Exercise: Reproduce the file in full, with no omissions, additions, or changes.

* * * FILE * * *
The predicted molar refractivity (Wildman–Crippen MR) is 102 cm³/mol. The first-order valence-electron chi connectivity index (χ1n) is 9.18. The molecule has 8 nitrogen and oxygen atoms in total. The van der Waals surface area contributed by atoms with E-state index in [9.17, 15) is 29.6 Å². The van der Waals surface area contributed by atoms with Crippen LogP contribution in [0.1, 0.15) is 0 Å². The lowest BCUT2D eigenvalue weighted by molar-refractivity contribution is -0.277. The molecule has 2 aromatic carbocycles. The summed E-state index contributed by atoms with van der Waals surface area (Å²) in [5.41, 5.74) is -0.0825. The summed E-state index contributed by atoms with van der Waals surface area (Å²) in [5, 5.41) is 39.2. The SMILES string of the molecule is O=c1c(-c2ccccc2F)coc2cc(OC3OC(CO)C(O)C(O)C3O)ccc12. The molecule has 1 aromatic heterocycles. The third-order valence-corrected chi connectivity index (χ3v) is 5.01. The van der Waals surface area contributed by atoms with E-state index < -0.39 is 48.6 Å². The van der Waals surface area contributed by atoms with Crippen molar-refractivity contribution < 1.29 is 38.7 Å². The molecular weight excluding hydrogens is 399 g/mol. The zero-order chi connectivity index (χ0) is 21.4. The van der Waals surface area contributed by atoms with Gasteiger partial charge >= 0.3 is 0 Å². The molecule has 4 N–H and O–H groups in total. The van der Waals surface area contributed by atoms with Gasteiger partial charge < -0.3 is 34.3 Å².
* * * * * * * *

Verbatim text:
The predicted molar refractivity (Wildman–Crippen MR) is 102 cm³/mol. The first-order valence-electron chi connectivity index (χ1n) is 9.18. The molecule has 8 nitrogen and oxygen atoms in total. The van der Waals surface area contributed by atoms with E-state index in [9.17, 15) is 29.6 Å². The van der Waals surface area contributed by atoms with Crippen LogP contribution in [0.1, 0.15) is 0 Å². The lowest BCUT2D eigenvalue weighted by molar-refractivity contribution is -0.277. The molecule has 2 aromatic carbocycles. The summed E-state index contributed by atoms with van der Waals surface area (Å²) in [5.41, 5.74) is -0.0825. The summed E-state index contributed by atoms with van der Waals surface area (Å²) in [5, 5.41) is 39.2. The SMILES string of the molecule is O=c1c(-c2ccccc2F)coc2cc(OC3OC(CO)C(O)C(O)C3O)ccc12. The molecule has 1 aromatic heterocycles. The third-order valence-corrected chi connectivity index (χ3v) is 5.01. The van der Waals surface area contributed by atoms with E-state index < -0.39 is 48.6 Å². The van der Waals surface area contributed by atoms with Crippen molar-refractivity contribution < 1.29 is 38.7 Å². The molecular weight excluding hydrogens is 399 g/mol. The zero-order chi connectivity index (χ0) is 21.4. The van der Waals surface area contributed by atoms with Gasteiger partial charge >= 0.3 is 0 Å². The molecule has 4 N–H and O–H groups in total. The van der Waals surface area contributed by atoms with Gasteiger partial charge < -0.3 is 34.3 Å².